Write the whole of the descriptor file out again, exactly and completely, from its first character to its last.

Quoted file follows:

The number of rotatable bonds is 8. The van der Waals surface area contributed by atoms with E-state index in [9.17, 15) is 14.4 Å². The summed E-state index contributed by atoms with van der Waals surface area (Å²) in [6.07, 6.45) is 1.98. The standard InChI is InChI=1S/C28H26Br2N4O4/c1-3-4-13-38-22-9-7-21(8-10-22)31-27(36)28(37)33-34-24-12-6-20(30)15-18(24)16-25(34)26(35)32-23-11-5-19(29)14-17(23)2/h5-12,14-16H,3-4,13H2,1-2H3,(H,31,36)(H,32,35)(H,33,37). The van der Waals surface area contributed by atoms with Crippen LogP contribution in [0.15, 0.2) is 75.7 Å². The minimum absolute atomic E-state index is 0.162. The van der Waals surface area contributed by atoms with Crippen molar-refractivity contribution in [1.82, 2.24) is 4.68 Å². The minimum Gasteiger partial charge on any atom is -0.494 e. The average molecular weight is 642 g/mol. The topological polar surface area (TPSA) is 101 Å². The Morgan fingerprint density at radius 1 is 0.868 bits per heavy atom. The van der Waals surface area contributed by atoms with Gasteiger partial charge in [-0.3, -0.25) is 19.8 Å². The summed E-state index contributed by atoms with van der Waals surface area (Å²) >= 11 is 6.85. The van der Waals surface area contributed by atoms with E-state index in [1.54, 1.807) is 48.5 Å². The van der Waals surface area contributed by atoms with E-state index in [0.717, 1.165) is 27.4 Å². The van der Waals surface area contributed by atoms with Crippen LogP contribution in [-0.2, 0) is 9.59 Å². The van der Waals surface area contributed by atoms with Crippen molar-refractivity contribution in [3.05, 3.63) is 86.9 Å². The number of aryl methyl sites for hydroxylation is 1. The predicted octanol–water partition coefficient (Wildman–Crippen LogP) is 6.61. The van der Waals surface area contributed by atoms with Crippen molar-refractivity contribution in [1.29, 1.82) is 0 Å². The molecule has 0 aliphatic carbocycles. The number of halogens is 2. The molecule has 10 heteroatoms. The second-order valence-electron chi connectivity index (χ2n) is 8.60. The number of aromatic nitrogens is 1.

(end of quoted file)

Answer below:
The number of rotatable bonds is 8. The van der Waals surface area contributed by atoms with E-state index in [9.17, 15) is 14.4 Å². The summed E-state index contributed by atoms with van der Waals surface area (Å²) in [6.07, 6.45) is 1.98. The standard InChI is InChI=1S/C28H26Br2N4O4/c1-3-4-13-38-22-9-7-21(8-10-22)31-27(36)28(37)33-34-24-12-6-20(30)15-18(24)16-25(34)26(35)32-23-11-5-19(29)14-17(23)2/h5-12,14-16H,3-4,13H2,1-2H3,(H,31,36)(H,32,35)(H,33,37). The van der Waals surface area contributed by atoms with Crippen LogP contribution in [0.15, 0.2) is 75.7 Å². The minimum absolute atomic E-state index is 0.162. The van der Waals surface area contributed by atoms with Crippen molar-refractivity contribution in [1.82, 2.24) is 4.68 Å². The minimum Gasteiger partial charge on any atom is -0.494 e. The average molecular weight is 642 g/mol. The topological polar surface area (TPSA) is 101 Å². The Morgan fingerprint density at radius 1 is 0.868 bits per heavy atom. The van der Waals surface area contributed by atoms with Gasteiger partial charge in [-0.3, -0.25) is 19.8 Å². The summed E-state index contributed by atoms with van der Waals surface area (Å²) >= 11 is 6.85. The van der Waals surface area contributed by atoms with E-state index in [1.54, 1.807) is 48.5 Å². The van der Waals surface area contributed by atoms with E-state index in [0.717, 1.165) is 27.4 Å². The van der Waals surface area contributed by atoms with Crippen LogP contribution in [-0.2, 0) is 9.59 Å². The van der Waals surface area contributed by atoms with Crippen molar-refractivity contribution in [3.05, 3.63) is 86.9 Å². The number of aryl methyl sites for hydroxylation is 1. The predicted octanol–water partition coefficient (Wildman–Crippen LogP) is 6.61. The van der Waals surface area contributed by atoms with Crippen molar-refractivity contribution in [1.29, 1.82) is 0 Å². The molecule has 0 aliphatic carbocycles. The number of halogens is 2. The molecule has 10 heteroatoms. The second-order valence-electron chi connectivity index (χ2n) is 8.60. The number of aromatic nitrogens is 1.